Kanuth was 25 years old when I met him in 2003.
He had a simple, short education and his first job was as a porter carrying gear for the tourists climbing Mount Kilimanjaro. After a while he began cooking for the climbers too. I met him in his second job, as cook for a safari company. He was our constant companion on the 14 day safari because our driver/guide was not really bothered. Kanuth showed even then a good knowledge of the wild animals and local cultures. He cared for us far more than a safari cook normally would, on his own initiative.
My son and I were hoping to build our own business in Tanzania, a safari lodge but we would live in Germany and needed a Tanzanian that we could trust to help us. We put our trust in Kanuth and never regretted it! For two years he helped us with information about materials and costs to build a safari lodge near Lake Manyara. He even lived in a tent on site whilst the bungalows were being built. I had a limited budget so I was unable to pay him. However on my trip out there when he helped me purchase the land I bought a second hand Landrover, which we needed for the business, and insured it for Kanuth to drive. Kanuth was thus able to sub-contract to safari companies to earn money as a safari guide/driver. During this time he studied East African Wildlife and tourism management.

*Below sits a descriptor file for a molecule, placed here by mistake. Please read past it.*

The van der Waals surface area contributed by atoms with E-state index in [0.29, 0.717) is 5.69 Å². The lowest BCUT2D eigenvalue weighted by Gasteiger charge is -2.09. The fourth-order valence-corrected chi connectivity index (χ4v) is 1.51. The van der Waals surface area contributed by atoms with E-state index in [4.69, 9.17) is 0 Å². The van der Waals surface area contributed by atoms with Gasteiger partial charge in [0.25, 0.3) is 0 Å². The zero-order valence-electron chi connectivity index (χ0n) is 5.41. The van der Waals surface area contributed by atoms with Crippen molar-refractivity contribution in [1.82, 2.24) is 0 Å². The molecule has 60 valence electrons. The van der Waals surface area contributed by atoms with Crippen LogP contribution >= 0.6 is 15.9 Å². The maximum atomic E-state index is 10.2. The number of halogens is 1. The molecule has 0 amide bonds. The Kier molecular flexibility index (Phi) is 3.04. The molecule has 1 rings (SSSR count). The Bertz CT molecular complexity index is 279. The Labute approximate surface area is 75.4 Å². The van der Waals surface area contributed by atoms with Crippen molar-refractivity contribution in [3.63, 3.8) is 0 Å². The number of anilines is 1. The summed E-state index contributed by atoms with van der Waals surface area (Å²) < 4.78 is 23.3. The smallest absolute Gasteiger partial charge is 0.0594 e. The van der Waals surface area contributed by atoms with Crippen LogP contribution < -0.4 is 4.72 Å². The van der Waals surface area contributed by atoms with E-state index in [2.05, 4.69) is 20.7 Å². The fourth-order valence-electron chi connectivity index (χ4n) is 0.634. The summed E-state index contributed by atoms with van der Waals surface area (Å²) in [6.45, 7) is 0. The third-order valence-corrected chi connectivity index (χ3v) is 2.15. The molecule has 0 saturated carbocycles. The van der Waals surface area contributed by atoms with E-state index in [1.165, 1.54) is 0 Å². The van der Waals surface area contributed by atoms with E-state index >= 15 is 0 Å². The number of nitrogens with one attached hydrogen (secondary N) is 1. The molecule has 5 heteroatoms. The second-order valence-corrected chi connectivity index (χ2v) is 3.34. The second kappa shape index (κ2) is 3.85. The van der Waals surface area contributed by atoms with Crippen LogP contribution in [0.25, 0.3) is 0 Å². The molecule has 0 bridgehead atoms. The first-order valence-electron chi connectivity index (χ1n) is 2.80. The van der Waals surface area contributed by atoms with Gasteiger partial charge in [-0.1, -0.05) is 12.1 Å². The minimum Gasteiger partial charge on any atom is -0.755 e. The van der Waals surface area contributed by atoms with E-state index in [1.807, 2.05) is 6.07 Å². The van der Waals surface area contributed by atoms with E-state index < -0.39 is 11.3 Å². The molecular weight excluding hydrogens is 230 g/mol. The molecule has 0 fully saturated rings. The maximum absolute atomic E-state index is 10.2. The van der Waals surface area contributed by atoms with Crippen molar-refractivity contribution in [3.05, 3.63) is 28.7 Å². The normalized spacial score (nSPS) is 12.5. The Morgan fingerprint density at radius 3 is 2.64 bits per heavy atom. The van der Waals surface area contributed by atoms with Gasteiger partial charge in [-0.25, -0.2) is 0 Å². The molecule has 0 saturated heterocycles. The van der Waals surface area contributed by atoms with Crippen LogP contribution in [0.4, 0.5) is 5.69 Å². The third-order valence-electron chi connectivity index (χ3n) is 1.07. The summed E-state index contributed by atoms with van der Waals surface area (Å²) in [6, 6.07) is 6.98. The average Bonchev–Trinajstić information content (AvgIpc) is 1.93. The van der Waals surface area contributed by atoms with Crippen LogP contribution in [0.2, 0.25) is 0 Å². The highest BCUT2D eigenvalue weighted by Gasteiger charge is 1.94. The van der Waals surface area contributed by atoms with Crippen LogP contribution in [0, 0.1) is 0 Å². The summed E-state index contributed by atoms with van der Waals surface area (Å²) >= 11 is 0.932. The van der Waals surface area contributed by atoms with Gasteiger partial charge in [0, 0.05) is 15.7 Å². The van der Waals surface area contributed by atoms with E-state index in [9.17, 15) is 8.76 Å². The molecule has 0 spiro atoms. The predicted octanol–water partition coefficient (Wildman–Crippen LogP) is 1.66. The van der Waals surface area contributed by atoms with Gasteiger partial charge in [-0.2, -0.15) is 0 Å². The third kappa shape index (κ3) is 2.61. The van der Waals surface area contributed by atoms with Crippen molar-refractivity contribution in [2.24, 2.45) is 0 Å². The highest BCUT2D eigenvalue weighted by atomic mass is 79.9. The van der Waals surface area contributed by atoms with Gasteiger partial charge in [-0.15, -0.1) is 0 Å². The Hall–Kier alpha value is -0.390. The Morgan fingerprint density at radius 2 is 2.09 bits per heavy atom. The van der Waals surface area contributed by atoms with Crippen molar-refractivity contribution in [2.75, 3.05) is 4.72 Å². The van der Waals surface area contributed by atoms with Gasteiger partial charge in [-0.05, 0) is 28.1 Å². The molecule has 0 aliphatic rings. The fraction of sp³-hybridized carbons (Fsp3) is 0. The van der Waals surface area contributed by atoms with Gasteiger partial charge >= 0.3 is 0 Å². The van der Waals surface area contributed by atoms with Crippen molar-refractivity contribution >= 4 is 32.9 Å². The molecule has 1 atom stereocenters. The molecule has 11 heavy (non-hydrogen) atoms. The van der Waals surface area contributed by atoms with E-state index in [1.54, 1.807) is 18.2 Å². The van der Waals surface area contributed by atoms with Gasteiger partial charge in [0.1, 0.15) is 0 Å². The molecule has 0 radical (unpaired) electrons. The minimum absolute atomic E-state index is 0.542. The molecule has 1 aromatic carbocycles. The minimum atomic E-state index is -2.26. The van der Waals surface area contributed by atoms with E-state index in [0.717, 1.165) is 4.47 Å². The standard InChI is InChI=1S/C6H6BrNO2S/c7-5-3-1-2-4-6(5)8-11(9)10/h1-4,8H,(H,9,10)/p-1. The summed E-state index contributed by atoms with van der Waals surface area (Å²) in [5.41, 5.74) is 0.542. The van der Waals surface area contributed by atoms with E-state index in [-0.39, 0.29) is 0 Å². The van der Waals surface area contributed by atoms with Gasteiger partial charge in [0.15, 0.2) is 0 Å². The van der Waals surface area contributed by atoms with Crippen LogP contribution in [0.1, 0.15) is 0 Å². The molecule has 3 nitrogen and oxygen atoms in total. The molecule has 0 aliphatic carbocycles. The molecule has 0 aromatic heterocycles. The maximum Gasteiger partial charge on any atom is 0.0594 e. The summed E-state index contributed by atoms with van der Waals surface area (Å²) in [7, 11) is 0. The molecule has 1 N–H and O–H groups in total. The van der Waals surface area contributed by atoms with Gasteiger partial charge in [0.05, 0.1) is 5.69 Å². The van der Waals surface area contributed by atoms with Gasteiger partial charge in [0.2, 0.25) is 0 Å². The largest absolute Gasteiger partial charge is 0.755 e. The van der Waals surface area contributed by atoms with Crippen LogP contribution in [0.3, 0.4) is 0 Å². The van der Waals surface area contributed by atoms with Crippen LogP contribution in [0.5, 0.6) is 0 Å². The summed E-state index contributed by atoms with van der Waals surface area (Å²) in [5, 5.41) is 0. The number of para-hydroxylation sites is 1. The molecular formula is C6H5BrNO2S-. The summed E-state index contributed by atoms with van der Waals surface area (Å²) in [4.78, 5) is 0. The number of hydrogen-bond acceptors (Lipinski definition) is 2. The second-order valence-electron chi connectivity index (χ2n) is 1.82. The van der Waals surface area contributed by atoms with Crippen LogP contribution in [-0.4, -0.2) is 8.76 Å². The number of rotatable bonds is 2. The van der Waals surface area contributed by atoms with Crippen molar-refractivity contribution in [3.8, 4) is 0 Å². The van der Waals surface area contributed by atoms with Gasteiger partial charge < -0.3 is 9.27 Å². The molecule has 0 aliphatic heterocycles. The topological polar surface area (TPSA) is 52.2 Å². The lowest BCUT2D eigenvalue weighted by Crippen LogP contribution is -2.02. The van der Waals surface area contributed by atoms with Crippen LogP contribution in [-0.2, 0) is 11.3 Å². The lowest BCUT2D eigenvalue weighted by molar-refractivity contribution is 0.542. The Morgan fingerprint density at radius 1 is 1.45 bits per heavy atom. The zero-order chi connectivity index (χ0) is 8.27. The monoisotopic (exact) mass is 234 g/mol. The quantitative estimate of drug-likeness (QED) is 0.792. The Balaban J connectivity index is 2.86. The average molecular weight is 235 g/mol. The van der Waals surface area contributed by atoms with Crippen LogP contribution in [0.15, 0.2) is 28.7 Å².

By 2007 our lodge was ready to open and we took on our first guests, Kanuth did a great job as Lodge Manager. Unfortutunately the world wide bank crisis in 2008 and the lack of tourists in the next few years caused me to go bankrupt. I was able to let Kanuth keep the Landrover and when the tourists began to come back in 2011 he managed to build up his small tourist business. But the pandemic has brought that to an end. Large safari companies take the vast majority of tourists leaving the overflow for the one man companies. Even the larger companies are suffering and laying off employees.